How Do I Determine How the Student Can Access Augmentative Communication?
Augmentative and Alternative Communication (AAC) can provide communication for many non-verbal or difficult to understand students. However, the student must have the ability to “access” or control the device as efficiently as possible. This webinar will present general AAC access evaluation considerations.
Michelle is an occupational therapist with 30 years of experience and has been in private practice, Access to Independence, for over 10 years. She is a well-respected lecturer, both nationally and internationally and has authored numerous texts, chapters, and articles. She is the editor of Fundamentals in Assistive Technology, 4th ed., NRRTS Continuing Education Curriculum Coordinator and Clinical Editor of Directions magazine. Michelle is on the teaching faculty of RESNA. Michelle is a member of the Clinician Task Force. Michelle is a certified ATP, certified SMS and is a Senior Disability Analyst of the ABDA.
Practical Uses of QIAT Session 3 – State, Regional and Local Programs using QIAT to Improve and Sustain AT Service Delivery
The Quality Indicators for Assistive Technology Services (QIAT) describe the characteristics of high-quality assistive technology services as they are provided in school settings. The eight service areas include: Consideration of AT Needs, Assessment of AT Needs, AT in the IEP, AT Implementation, Evaluation of Effectiveness of AT, AT in Transition, Administrative Support for AT, and AT Professional Development. For more than 15 years the indicators have been used in a variety of ways to assess assistive technology services and guide improvement efforts.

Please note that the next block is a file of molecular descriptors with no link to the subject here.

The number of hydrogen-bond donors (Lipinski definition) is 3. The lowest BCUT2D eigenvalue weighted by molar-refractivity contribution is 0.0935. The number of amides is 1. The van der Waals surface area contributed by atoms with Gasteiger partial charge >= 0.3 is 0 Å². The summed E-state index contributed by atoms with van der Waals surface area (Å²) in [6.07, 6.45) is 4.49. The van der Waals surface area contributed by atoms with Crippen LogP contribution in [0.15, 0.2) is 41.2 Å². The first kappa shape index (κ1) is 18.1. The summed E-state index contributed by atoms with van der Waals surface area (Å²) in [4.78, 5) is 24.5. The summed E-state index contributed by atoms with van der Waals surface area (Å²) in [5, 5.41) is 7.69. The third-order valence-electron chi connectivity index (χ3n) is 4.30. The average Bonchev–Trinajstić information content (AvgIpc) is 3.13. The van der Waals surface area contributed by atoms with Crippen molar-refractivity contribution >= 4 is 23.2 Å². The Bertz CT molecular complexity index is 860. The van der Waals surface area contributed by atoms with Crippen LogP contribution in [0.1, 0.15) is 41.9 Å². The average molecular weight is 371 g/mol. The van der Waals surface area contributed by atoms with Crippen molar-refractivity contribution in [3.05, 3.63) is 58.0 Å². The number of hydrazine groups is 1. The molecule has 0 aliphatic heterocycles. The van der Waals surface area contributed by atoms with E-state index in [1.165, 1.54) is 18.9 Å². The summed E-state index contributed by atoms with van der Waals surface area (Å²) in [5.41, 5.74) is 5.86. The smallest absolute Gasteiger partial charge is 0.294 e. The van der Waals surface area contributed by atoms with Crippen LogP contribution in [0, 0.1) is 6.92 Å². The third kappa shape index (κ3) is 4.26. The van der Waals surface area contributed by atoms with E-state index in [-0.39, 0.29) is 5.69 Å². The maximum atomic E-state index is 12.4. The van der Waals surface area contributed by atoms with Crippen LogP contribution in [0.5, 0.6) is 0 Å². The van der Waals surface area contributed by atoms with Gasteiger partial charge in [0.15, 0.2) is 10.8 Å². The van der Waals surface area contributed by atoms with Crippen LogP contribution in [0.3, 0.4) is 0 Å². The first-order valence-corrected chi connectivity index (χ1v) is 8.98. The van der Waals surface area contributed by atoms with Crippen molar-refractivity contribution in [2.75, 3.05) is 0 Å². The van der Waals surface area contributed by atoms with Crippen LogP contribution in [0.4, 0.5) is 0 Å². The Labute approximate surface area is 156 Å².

This AbleNet University webinar series will describe practical ways that parents, families and advocates; school districts and; state and regional programs use the QIAT Indicators and resources on behalf of children with disabilities who use assistive technology.
Session 3: Those in leadership positions at all levels use the Quality Indicators for Assistive Technology (QIAT) in various intentional ways to improve service provision. The Quality Indicators provide guidance in developing judicious and equitable policies and practices related to assistive technology services. Additionally in practical use, QIAT can be used as a self-assessment tool to develop improvement plans and plan for sustainable practices across service areas. Join us to learn more about building sustained service provision.
Joan Breslin-Larson, M.Ed., is the supervisor for low incidence disabilities and special education workforce at the Minnesota Department of Education (MDE), where she has worked since 1999. She brings many years of experiences as an independent assistive technology consultant and adult educator to her work at MDE. Joan is the parent of 3 children, all of whom are now adults, one of whom had an IEP.
Diana Foster Carl, M.A., L.S.S.P., is a Licensed Specialist in School Psychology in Texas with more than 30 years’ experience in various capacities in public education. Diana is a former Director of Special Education Services at Region 4 Education Service Center in Houston, Texas and was lead facilitator of the Texas Assistive Technology Network for twelve years. Currently, Diana contracts with CAST as the Special Projects Coordinator for the National Center on Accessible Instructional Materials. Diana’s daughter has cerebral palsy and uses a power wheelchair for mobility.